BOSTON (WBZ NewsRadio) — The gas leak that forced evacuations and left the City of Lawrence on edge Friday morning was caused when contractors closed a gas valve that was supposed to have been disabled a year ago.
A joint statement released by the Department of Public Utilities, the City of Lawrence, and Columbia Gas explained that the valve the workers closed was not supposed to be in operation.
"Early Friday morning while conducting a routine check of water valves in preparation of road paving, contractors working for the City of Lawrence inadvertently closed a gas valve, puncturing an active gas main," the statement read. "Preliminarily, it appears that this gas valve should have been disabled as part of pipeline reconstruction in 2018 and was not compliant with DPU standards."
The city, which was rocked by deadly gas explosions and fires in the Columbia Gas disaster just one year ago, spent Friday reliving a nightmare—complete with the same sirens, first responders, and evacuations.
Massachusetts Gov. Charlie Baker said early Friday afternoon that the threat had been contained.
"The damage to the line was caused by an isolated incident," Gov. Baker said at a 1 p.m. press conference. "[The Department of Public Utilities] continues to investigate, but there is no public safety threat at this point related to gas."
Lawrence Fire Chief Brian Moriarty said there were no direct injuries caused by the gas leak, and there were no fires or explosions this time.
"We will continue to monitor this situation and further investigate the cause, and are prepared to hold all involved parties accountable for any violations or wrongdoing," Gov. Baker said.
Authorities said most of those affected should be able to return to their homes—with the exception of those who live on South Broadway between Andover and Merrimack Streets, or those on South Carver Street, because those areas are directly over the gas line. Those residents can't go home until gas service is safely restored.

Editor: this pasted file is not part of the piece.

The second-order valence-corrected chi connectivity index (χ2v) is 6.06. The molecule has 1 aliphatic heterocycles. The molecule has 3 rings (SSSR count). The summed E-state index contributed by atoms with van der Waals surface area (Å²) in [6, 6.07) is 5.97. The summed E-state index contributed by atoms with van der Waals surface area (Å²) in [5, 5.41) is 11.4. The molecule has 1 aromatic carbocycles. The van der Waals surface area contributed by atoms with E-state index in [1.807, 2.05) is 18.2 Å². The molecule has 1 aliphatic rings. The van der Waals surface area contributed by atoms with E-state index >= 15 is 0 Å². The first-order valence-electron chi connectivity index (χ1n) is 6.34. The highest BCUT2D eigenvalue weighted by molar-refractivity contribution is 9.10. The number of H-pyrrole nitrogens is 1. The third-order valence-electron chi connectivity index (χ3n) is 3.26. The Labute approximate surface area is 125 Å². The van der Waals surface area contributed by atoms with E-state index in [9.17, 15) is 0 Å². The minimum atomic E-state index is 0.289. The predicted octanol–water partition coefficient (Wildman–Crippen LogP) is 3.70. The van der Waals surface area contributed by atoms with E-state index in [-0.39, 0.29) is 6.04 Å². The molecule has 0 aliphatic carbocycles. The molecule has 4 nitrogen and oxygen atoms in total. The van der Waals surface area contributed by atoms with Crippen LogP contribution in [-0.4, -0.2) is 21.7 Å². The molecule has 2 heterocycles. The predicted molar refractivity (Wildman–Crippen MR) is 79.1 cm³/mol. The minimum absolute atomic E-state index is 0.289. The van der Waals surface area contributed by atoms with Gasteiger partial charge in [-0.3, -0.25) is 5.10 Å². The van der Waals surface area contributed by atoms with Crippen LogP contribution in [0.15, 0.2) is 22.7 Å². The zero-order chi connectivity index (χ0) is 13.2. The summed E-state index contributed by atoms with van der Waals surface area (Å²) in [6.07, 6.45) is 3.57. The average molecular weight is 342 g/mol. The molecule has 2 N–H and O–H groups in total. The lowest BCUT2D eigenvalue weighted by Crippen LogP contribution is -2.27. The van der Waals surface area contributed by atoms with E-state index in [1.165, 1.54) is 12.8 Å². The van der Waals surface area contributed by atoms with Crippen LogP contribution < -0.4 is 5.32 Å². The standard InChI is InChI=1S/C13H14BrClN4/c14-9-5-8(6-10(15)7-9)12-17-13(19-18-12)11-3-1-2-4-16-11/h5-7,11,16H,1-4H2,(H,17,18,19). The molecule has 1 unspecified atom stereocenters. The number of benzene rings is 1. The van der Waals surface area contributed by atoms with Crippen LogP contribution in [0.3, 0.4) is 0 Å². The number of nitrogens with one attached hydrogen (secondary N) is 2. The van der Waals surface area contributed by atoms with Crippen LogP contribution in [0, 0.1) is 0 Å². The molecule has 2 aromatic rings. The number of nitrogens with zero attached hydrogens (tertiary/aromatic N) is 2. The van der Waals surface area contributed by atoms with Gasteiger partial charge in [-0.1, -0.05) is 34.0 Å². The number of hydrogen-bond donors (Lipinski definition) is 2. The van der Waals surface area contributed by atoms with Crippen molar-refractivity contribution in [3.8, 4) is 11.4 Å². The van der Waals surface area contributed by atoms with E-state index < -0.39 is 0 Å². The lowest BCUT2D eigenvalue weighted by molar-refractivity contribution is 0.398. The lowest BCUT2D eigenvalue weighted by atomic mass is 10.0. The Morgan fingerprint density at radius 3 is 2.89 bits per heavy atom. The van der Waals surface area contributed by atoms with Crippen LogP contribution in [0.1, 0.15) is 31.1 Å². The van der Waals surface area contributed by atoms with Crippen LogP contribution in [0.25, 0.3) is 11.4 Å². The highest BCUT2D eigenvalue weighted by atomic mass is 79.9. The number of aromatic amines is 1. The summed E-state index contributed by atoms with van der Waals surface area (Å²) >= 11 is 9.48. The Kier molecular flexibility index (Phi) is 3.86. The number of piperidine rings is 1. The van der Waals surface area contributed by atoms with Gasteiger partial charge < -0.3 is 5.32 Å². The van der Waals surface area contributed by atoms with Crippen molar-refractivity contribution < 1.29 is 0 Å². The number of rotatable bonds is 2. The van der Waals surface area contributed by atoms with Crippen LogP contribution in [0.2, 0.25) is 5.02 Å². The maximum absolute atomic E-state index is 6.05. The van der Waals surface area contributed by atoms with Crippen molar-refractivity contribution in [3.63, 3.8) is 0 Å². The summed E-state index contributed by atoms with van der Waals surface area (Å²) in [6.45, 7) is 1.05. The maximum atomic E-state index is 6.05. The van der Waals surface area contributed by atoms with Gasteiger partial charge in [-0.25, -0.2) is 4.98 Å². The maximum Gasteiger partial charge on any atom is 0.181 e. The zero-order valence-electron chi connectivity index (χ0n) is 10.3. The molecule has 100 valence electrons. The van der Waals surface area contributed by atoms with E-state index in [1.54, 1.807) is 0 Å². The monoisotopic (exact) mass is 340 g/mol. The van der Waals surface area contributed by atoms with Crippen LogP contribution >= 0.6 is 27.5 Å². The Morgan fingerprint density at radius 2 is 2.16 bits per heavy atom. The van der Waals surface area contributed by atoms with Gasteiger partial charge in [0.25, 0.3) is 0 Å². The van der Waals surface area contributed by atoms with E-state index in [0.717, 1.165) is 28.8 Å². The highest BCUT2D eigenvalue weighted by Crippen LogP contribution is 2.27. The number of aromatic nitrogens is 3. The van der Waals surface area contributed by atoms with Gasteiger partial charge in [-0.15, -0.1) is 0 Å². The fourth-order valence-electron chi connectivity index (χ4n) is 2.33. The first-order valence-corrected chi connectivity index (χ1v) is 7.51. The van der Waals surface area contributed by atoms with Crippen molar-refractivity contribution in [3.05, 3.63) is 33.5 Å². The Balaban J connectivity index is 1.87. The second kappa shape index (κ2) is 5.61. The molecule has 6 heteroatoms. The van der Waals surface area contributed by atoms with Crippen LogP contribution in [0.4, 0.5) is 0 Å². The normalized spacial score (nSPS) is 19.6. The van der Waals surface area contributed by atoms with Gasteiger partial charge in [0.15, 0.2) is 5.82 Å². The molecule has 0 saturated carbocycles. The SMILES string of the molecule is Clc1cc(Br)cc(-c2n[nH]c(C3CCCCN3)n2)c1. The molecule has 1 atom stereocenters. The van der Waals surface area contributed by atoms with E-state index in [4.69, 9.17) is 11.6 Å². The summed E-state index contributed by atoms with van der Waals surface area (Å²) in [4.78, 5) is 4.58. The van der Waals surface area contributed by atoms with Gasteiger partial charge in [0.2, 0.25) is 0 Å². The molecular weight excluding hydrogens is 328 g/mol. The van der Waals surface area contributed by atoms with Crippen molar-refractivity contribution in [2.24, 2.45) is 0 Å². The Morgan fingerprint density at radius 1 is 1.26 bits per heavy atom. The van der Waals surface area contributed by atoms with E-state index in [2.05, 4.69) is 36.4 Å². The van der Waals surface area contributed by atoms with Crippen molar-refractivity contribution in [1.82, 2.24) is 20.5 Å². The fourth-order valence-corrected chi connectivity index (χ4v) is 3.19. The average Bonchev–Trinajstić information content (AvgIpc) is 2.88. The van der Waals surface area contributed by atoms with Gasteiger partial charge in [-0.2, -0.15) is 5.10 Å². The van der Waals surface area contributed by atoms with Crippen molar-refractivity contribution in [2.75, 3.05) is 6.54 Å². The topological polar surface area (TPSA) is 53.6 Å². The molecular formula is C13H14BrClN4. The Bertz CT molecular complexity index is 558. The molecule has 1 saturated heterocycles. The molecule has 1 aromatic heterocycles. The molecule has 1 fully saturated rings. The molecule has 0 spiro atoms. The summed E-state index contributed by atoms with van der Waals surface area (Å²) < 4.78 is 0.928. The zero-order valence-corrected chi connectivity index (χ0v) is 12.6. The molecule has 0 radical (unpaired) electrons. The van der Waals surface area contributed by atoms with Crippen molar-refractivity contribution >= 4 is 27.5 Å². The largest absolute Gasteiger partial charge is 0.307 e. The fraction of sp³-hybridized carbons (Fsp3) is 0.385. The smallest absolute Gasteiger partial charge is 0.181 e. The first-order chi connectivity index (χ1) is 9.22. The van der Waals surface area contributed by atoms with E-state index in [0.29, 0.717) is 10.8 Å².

It was a Lawrence Police detail that first noticed the smell of gas around 3:15 a.m.
Columbia Gas said they shut off service shortly after, and sent crews door-to-door, accompanied by Lawrence Firefighters, to about 150 customers.
The company identified 45 gas valves that the DPU has ordered them to inspect out of an abundance of caution, and authorities say this work will be finished Saturday.
Before those valves are inspected and declared safe, the DPU ordered all Merrimack Valley municipalities to stop all construction and maintenance projects in the area.
As gas is being restored, Columbia Gas is required to keep sending out mobile leak detection crews, in the form of "sniffer trucks."
Mayor Dan Rivera said that Columbia Gas leadership was responsive during the incident. Rivera has been a major critic of the company after its role in the 2018 gas disaster and that incident's aftermath.
Friday morning, Rivera said officials would work "as long as it takes" until the Lawrence's residents were safe.
According to Columbia Gas President Mark Kempic, the affected line was new, having been installed just last year.
"Our first interest is safety," Kempic said. "We do have to get into each house to make sure no gas has migrated into any of the homes. We will clear each of those homes. We will then shut the gas supply off to that home, test all of the lines, determine if and any repairs need to be made and repair those lines. And then after that, we will begin to restore service to customers."
The Massachusetts Emergency Management Agency and the Red Cross responded to the incident, and the Arlington Middle School was set up as a shelter.
The Wetherbee School and Lawrence Catholic Academy were closed for the day—and Lawrence High School was locked down due to an unrelated, anonymous threat of a potential school shooting—but all other Lawrence Public Schools remained open.
Meanwhile, residents—some still reeling from the months-long aftermath of the city's last gas issue—were dealing with the consequences of Friday's leak.
At Riverside Pizza, which was closed for four months last year after the Columbia Gas explosions, owners sat watching food go bad.
They told WBZ NewsRadio's Karyn Regal that Friday and Saturday were their biggest money-making days, and $15,000 worth of product was lost.
Another resident, Bill, said that after the last year in Lawrence, he's fed up.
"They just put all these brand new pipes in, and they're cracking?" he said. "Oh, this is a safe town to live in. Guess what? I'm moving, far, far away. It's just going to be going on, and on, and on."
WBZ NewsRadio's Karyn Regal (@Karynregal) reports